Having a family member in palliative care is a challenging, emotional experience.  COVID-19 restrictions at Hawkesbury and District General Hospital (HGH)—and every other hospital across Ontario and Québec, have changed how people spend those final days with loved ones.

Pete Laliberté’s father recently died as a patient at HGH.  During his father’s final days, the family faced some challenges because the number of family members who could be at his bedside was restricted.

“We are quite strict in regard to our visitors at HGH,” said Clinical Director and Interim Chief Nurse Executive, Julie Milks.

HGH has a no-visitor policy in place due to the COVID-19 pandemic. However, special exceptions do exist. Inpatient Intensive Care Unit (ICU) patients, and patients requiring special support are permitted in some instances to have a visitor. Milks explained that patients who have received a serious diagnosis or are agitated and aggressive will not be denied the presence of one family member.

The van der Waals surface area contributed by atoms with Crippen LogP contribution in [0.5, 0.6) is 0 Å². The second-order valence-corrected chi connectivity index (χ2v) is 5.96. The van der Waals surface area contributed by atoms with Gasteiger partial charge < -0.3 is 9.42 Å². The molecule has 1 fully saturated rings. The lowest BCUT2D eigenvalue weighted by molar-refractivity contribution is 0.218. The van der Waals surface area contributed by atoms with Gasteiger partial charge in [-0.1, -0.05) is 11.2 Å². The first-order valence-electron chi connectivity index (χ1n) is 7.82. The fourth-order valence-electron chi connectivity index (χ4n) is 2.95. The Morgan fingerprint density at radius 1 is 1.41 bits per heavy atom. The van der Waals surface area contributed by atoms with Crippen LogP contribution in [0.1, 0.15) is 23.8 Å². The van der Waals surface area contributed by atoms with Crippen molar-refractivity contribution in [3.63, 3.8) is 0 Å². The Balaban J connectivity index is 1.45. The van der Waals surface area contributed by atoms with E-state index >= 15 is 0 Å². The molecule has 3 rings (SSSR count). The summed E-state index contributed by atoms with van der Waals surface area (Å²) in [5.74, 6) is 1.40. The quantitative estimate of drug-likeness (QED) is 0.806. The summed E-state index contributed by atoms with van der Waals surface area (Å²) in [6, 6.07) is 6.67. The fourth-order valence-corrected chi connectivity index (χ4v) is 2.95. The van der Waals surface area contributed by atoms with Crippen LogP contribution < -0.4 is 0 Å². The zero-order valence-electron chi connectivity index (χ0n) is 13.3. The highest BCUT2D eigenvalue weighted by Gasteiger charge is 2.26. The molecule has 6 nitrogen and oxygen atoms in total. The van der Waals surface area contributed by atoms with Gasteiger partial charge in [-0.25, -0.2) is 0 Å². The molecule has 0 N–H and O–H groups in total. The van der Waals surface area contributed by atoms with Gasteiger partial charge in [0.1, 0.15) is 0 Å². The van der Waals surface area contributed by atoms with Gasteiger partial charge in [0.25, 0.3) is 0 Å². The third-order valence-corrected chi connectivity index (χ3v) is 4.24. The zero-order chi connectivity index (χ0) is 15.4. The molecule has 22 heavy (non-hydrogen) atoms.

“We’re not going to let three or four people in at the same time,” said Milks.

Palliative patients whose death is imminent are permitted to have two family members at their bedside.  Regular palliative patients are permitted to have one family member at their bedside.

“None of our patients at HGH have died on their own,” Milks said.

In large families, members can take turns being the one or two people at their palliative loved one’s bedside.

According to Milks, there have been no significant difficulties with the families of palliative patients adjusting to the rules.

“They’re pretty good.  We try to accommodate as much as we can,” she said.

The strict policy on visitors is intended to protect hospital staff and other patients and follows directions given by the Ontario government.  For the visitors who are allowed under special circumstances, nurses instruct them how to safely use the protective equipment they must wear during the visit.  Additionally, hospital visitors are not permitted to walk around the building.  The cafeteria is closed to non-employees.

In the case of Pete Laliberté and his family, two family members were allowed to be present in his father’s room at HGH, but some family members found that to be difficult because not all of them could say goodbye together.  Lalibertè was able though to spend time with his father at the hospital and mother went to stay with his sister when she was not able to be there due to the rules.

A similar visitor policy is in effect at Glengarry Memorial Hospital in Alexandria.  Only one visitor at a time per patient is permitted, and only for compassionate reasons.